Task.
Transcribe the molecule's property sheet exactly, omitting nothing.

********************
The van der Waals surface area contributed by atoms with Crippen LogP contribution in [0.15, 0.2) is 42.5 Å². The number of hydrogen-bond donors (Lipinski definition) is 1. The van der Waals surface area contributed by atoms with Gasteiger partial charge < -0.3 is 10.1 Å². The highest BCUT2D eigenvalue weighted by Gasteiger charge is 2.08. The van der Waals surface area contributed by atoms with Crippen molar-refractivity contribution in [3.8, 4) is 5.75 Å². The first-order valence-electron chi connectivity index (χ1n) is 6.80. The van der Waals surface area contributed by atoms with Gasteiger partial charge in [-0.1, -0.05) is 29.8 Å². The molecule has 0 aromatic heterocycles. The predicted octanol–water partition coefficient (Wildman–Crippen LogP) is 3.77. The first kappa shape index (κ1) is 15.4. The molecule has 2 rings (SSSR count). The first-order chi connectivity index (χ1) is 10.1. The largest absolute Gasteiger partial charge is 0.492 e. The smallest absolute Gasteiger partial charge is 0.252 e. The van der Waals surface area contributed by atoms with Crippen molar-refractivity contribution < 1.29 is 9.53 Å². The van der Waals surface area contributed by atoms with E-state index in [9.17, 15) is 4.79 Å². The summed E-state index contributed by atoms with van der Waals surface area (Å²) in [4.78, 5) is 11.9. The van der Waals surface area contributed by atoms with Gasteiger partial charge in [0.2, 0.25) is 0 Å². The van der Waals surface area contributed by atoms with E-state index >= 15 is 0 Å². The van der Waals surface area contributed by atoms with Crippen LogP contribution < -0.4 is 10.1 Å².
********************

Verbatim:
The van der Waals surface area contributed by atoms with Crippen LogP contribution in [0.15, 0.2) is 42.5 Å². The number of hydrogen-bond donors (Lipinski definition) is 1. The van der Waals surface area contributed by atoms with Gasteiger partial charge < -0.3 is 10.1 Å². The highest BCUT2D eigenvalue weighted by Gasteiger charge is 2.08. The van der Waals surface area contributed by atoms with Crippen molar-refractivity contribution in [3.8, 4) is 5.75 Å². The first-order valence-electron chi connectivity index (χ1n) is 6.80. The van der Waals surface area contributed by atoms with Gasteiger partial charge in [-0.1, -0.05) is 29.8 Å². The molecule has 0 aromatic heterocycles. The predicted octanol–water partition coefficient (Wildman–Crippen LogP) is 3.77. The first kappa shape index (κ1) is 15.4. The molecule has 2 rings (SSSR count). The first-order chi connectivity index (χ1) is 10.1. The largest absolute Gasteiger partial charge is 0.492 e. The smallest absolute Gasteiger partial charge is 0.252 e. The van der Waals surface area contributed by atoms with Crippen molar-refractivity contribution < 1.29 is 9.53 Å². The van der Waals surface area contributed by atoms with E-state index in [9.17, 15) is 4.79 Å². The summed E-state index contributed by atoms with van der Waals surface area (Å²) in [4.78, 5) is 11.9. The van der Waals surface area contributed by atoms with Gasteiger partial charge in [0.2, 0.25) is 0 Å². The van der Waals surface area contributed by atoms with E-state index >= 15 is 0 Å². The van der Waals surface area contributed by atoms with Crippen LogP contribution < -0.4 is 10.1 Å².